Breaking down A.J. Green vs. press coverage
Let’s move outside of the numbers today and check out Georgia WR A.J. Green working vs. press-man coverage. Inside of the 5-yard line there are two routes run at the NFL level: the slant and the fade. Simple route schemes that have to produce results—especially vs. press coverage.
Today, we will check out the video replay and go into detail with some coaching points for the projected top-ten pick. As the draft process continues into April, we will hear about Green’s route running ability, his burst coming out of his breaks and the separation speed he has when the ball is in the air. But don’t forget about pure playmaking ability. Exactly what we will see in the replay vs. Colorado.
1. WR Split: With the ball into the boundary (sideline), Green has to take a reduced split (on top of the numbers) to create room to run the fade route. What you want from the WR is a hard, outside release that gives the QB a target up the sideline. Even with a 3x1 set (high offensive tendency for an open side slant in the NFL), Georgia has created the one-on-one matchup they want away from Colorado CB Jimmy Smith.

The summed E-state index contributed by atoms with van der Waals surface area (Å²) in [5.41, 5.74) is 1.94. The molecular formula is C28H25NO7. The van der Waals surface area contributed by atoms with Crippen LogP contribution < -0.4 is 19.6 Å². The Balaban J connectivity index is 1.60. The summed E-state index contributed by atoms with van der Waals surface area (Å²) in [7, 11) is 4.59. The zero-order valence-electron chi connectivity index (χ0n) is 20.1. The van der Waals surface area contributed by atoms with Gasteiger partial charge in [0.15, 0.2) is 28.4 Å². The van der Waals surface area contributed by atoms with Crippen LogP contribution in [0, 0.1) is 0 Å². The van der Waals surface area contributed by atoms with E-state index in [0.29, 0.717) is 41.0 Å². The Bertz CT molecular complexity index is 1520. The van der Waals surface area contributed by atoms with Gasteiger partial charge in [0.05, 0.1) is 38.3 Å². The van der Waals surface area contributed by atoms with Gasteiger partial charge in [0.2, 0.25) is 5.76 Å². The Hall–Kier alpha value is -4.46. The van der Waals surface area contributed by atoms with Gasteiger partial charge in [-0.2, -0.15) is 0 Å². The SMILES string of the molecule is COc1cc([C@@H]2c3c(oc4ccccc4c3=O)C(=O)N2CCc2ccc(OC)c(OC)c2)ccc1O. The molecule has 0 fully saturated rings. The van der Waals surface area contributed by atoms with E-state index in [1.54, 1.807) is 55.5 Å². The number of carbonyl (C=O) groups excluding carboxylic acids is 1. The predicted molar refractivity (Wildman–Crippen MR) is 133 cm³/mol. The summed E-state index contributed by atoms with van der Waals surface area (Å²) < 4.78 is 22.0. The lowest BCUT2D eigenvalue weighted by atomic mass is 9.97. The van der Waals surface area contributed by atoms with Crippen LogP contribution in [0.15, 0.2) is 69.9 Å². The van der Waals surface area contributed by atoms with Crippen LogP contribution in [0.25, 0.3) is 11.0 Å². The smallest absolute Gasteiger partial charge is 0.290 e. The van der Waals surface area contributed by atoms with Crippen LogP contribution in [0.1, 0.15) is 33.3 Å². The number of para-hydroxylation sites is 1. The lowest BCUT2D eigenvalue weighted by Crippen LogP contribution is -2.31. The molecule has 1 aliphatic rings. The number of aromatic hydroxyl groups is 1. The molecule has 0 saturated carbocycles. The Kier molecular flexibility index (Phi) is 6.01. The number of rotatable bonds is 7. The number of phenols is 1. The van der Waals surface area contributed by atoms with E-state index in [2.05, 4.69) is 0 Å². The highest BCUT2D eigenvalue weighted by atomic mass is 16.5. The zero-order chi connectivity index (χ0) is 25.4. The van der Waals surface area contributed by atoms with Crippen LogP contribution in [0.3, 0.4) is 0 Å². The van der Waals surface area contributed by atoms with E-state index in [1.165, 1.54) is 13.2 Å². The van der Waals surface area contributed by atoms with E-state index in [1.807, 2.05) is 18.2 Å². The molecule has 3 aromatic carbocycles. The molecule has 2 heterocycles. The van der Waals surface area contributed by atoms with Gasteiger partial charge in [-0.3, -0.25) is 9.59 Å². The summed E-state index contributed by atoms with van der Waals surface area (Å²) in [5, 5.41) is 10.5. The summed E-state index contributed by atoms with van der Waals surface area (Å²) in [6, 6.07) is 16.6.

ICONFormer Georgia WR A.J. Green.
2. Initial release: Go back to the replay and check out the “quick jam” vs. Green. A great technique to teach if the CB can get his hands on the WR. This can disrupt the release—and the overall timing—of the route. But Green recovers, turns up field and becomes an athlete. He did not win at the line of scrimmage, but that doesn’t mean the play is over.
3. High point the ball: Green is essentially working vs. a CB that has a “stacked position” on him after the release. With the “quick jam” and the zone turn (back to the sideline), the CB is in the ideal position to go up and make a play—cutting off the corner of the end zone. However, this turns into a back shoulder fade—with the QB throwing the ball high and to the outside. What we see next is Green playing the ball at the highest point (with one hand) and winning in a situation that favored the defense.
4. Playmaking ability: A very big part of the scouting process. Put yourself in the shoes of an NFL head coach, GM or scout. You want to see top prospects make these types of plays on tape—and it specifically applies to WRs and DBs. When the ball is in the air, who wants it? This isn’t a perfect pass from the QB, but with Green, you have the overall talent at the WR position to still go ahead and make the big play on the goal line. The one-handed grab? Just adds to the well deserved hype for the Georgia WR.
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